Cross-Disciplinary Research Team Wins $1.5M National Science Foundation Grant to Support Low-Income STEM Students at Stevens
The project — steered by Mechanical Engineering professor Frank Fisher — will provide 50 STEM students with scholarships and mentors trained to foster adaptive expertise.
For every three undergraduate students who start a science or engineering degree, one will drop their program, according to the National Science Foundation (NSF). It’s a leaky STEM pipeline that loses a disproportionate number of low-income, first-generation and other historically excluded students.
A cross-disciplinary research team at Stevens Institute of Technology thinks one way to stop those leaks is by giving incoming students tools to help them adapt to the rigors of an undergraduate STEM program and better prepare them as flexible experts in their fields.
A $1.5M NSF grant will fund a six-year project led by Frank Fisher (Mechanical Engineering) and a team of Co-PIs, including Alex De Rosa (Mechanical Engineering), Ashley Lytle (College of Arts and Letters), Susan Metz (Office of the President) and Jean Zu (Dean of the Schaefer School of Science and Engineering), focused on developing adaptive expertise among high-achieving STEM students with demonstrated financial need.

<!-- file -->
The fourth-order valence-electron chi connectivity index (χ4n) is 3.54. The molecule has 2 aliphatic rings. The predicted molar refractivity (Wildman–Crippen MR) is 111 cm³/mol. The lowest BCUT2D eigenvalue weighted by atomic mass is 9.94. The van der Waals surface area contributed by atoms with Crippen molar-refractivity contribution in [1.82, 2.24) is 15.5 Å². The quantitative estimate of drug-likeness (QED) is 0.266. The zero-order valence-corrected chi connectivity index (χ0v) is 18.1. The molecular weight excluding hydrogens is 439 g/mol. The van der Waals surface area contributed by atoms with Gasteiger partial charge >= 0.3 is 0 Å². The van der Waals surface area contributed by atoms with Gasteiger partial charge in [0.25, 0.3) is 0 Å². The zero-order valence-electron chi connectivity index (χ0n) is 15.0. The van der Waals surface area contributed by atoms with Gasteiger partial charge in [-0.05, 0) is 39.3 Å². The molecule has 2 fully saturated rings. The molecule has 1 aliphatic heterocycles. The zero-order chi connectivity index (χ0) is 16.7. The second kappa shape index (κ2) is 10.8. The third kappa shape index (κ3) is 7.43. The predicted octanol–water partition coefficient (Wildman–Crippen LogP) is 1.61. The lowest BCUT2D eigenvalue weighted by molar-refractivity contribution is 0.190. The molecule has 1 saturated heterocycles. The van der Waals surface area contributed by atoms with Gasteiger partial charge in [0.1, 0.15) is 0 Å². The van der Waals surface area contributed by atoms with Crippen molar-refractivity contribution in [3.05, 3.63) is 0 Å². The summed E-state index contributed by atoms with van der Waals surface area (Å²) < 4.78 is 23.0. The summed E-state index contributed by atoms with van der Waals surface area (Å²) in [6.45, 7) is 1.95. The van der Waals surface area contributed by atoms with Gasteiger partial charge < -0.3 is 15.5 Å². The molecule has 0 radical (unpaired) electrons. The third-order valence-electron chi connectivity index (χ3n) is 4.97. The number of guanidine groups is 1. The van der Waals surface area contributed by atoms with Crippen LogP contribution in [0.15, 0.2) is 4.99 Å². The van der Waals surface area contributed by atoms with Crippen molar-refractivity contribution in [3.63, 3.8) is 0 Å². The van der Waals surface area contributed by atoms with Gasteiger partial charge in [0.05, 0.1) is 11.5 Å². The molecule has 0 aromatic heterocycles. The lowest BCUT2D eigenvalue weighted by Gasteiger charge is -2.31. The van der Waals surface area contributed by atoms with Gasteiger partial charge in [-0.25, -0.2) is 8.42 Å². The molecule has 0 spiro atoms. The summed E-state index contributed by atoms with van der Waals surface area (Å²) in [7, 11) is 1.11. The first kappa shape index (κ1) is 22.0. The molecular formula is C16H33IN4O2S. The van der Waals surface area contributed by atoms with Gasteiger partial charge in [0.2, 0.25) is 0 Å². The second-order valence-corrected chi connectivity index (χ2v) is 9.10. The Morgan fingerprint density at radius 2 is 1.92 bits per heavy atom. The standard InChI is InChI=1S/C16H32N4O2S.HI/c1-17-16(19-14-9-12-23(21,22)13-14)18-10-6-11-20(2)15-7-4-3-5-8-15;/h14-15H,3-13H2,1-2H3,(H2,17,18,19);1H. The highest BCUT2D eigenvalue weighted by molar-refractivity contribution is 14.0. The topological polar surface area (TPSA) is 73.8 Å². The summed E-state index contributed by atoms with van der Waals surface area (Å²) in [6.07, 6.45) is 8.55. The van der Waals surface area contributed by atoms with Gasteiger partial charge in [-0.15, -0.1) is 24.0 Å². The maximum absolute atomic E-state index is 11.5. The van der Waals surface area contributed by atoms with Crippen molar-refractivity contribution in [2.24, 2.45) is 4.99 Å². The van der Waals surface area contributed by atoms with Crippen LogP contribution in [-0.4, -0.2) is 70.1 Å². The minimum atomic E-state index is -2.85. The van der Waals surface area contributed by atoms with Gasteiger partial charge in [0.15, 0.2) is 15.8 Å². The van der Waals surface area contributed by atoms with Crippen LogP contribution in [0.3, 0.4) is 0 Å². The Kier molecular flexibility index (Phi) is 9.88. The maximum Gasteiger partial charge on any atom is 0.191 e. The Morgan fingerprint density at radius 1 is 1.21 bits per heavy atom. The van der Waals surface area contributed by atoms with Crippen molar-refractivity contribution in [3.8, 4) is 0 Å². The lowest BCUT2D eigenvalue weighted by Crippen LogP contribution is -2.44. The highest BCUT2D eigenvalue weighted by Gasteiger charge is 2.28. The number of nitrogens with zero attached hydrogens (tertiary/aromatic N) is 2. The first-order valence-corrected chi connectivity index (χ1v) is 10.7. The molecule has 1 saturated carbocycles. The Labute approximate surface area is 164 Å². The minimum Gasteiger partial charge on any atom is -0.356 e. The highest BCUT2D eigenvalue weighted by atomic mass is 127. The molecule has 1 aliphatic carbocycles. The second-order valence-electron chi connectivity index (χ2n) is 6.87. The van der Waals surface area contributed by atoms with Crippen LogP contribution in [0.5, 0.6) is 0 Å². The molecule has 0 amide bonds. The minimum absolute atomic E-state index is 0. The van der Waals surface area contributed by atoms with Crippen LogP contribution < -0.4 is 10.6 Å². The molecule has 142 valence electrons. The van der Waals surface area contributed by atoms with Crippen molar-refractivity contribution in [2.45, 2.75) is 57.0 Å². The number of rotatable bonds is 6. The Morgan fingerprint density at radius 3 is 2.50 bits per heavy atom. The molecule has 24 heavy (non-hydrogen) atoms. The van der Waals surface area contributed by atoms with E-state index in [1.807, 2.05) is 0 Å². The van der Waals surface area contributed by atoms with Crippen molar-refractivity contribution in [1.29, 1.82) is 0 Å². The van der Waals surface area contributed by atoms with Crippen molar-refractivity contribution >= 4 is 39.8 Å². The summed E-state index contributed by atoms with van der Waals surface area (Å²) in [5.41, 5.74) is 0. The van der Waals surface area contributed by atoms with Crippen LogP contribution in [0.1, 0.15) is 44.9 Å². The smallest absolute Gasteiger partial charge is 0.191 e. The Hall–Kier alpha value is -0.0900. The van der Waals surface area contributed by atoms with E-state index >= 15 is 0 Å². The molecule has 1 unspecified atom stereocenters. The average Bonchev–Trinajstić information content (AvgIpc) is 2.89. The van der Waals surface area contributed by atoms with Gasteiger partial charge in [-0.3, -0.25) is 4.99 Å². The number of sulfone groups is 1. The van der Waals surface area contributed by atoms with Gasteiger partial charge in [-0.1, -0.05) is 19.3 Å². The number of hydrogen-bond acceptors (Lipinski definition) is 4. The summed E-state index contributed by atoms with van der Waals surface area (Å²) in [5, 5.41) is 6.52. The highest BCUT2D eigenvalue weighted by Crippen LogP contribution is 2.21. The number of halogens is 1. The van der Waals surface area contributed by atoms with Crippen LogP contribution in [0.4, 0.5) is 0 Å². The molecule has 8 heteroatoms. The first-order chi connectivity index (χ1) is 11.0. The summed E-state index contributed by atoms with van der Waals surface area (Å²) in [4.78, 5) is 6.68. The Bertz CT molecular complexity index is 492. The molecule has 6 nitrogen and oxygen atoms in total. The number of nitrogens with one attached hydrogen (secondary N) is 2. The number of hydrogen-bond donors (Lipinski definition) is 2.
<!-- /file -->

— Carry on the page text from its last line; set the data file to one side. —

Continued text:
What’s Adaptive Expertise?
Adaptive expertise is a concept that belongs to the field of learning science and describes the way some experts can flexibly apply their knowledge.
“If you look at two people that have content expertise [and] ask them to step a little bit outside their comfort zone, one expert would be more effective and more comfortable doing that,” explained Fisher. “And, for the other, it may not be as easy. They may have very rigid areas over which they have expertise whereas the adaptive expert is able to apply their expertise in new ways.”
Fisher studied adaptive expertise while earning a masters degree in Learning Science from the School of Education and Social Policy at Northwestern — during what he calls his one year sabbatical from his Ph.D. studies in Mechanical Engineering at the same school. The topic came up in conversation with De Rosa as the two professors carpooled into Stevens together. That casual chat led to a review paper and then a grant application to look at how building this concept into the curriculum could help students develop the adaptive aspect of their expertise — and possibly help retain students in STEM programs.
A key part of adaptive expertise is understanding how knowledge is acquired, which can make a huge difference in how high-achieving first year students entering a rigorous undergraduate program view their progress.
“Just because you don't understand something doesn't mean that you're not smart enough or you're not prepared to be an engineer or you're doing something wrong,” Fisher said. “And we think that that component could help with retention because the worry — and what we see in the literature — is we get some first-year students who are maybe from disadvantaged backgrounds, and they start getting lower grades than they've gotten in high school. All of the sudden, they're not the smartest kid in the class. How do they handle and adapt to that? And I think if they were an adaptive expert, they would say, ‘Well, it's okay that I don't know everything. What's important is how I'm learning over time.’”